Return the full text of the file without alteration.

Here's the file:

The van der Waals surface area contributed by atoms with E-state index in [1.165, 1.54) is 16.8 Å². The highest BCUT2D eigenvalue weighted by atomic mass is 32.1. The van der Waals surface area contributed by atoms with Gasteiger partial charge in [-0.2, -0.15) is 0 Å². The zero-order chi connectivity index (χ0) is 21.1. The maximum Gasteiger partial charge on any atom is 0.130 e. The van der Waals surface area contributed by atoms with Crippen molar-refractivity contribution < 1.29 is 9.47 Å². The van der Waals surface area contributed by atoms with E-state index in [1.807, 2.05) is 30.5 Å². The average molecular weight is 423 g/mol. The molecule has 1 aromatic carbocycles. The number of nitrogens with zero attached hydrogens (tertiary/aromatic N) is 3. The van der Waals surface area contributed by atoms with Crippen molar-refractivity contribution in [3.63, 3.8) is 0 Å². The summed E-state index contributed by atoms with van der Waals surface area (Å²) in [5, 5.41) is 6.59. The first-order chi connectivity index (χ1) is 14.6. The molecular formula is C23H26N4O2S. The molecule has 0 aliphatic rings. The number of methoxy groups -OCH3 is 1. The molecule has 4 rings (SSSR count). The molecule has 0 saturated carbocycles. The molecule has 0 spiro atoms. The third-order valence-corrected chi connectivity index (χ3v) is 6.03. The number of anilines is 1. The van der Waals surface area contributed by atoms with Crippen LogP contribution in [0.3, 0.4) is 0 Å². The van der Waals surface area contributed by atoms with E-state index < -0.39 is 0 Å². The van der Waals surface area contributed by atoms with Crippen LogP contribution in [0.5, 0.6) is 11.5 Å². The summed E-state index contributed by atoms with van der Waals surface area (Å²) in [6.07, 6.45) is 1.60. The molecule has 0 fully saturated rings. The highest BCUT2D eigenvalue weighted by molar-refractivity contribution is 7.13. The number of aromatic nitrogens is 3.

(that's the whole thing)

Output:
The van der Waals surface area contributed by atoms with E-state index in [1.165, 1.54) is 16.8 Å². The highest BCUT2D eigenvalue weighted by atomic mass is 32.1. The van der Waals surface area contributed by atoms with Gasteiger partial charge in [-0.2, -0.15) is 0 Å². The zero-order chi connectivity index (χ0) is 21.1. The maximum Gasteiger partial charge on any atom is 0.130 e. The van der Waals surface area contributed by atoms with Crippen molar-refractivity contribution < 1.29 is 9.47 Å². The van der Waals surface area contributed by atoms with E-state index in [1.807, 2.05) is 30.5 Å². The average molecular weight is 423 g/mol. The molecule has 1 aromatic carbocycles. The number of nitrogens with zero attached hydrogens (tertiary/aromatic N) is 3. The van der Waals surface area contributed by atoms with Crippen molar-refractivity contribution in [3.63, 3.8) is 0 Å². The summed E-state index contributed by atoms with van der Waals surface area (Å²) in [5, 5.41) is 6.59. The first-order chi connectivity index (χ1) is 14.6. The molecular formula is C23H26N4O2S. The molecule has 0 aliphatic rings. The number of methoxy groups -OCH3 is 1. The molecule has 4 rings (SSSR count). The molecule has 0 saturated carbocycles. The molecule has 0 spiro atoms. The third-order valence-corrected chi connectivity index (χ3v) is 6.03. The number of anilines is 1. The van der Waals surface area contributed by atoms with Crippen LogP contribution in [0.3, 0.4) is 0 Å². The van der Waals surface area contributed by atoms with E-state index < -0.39 is 0 Å². The van der Waals surface area contributed by atoms with Crippen LogP contribution in [0.5, 0.6) is 11.5 Å². The summed E-state index contributed by atoms with van der Waals surface area (Å²) in [6.07, 6.45) is 1.60. The molecule has 0 fully saturated rings. The highest BCUT2D eigenvalue weighted by molar-refractivity contribution is 7.13. The number of aromatic nitrogens is 3.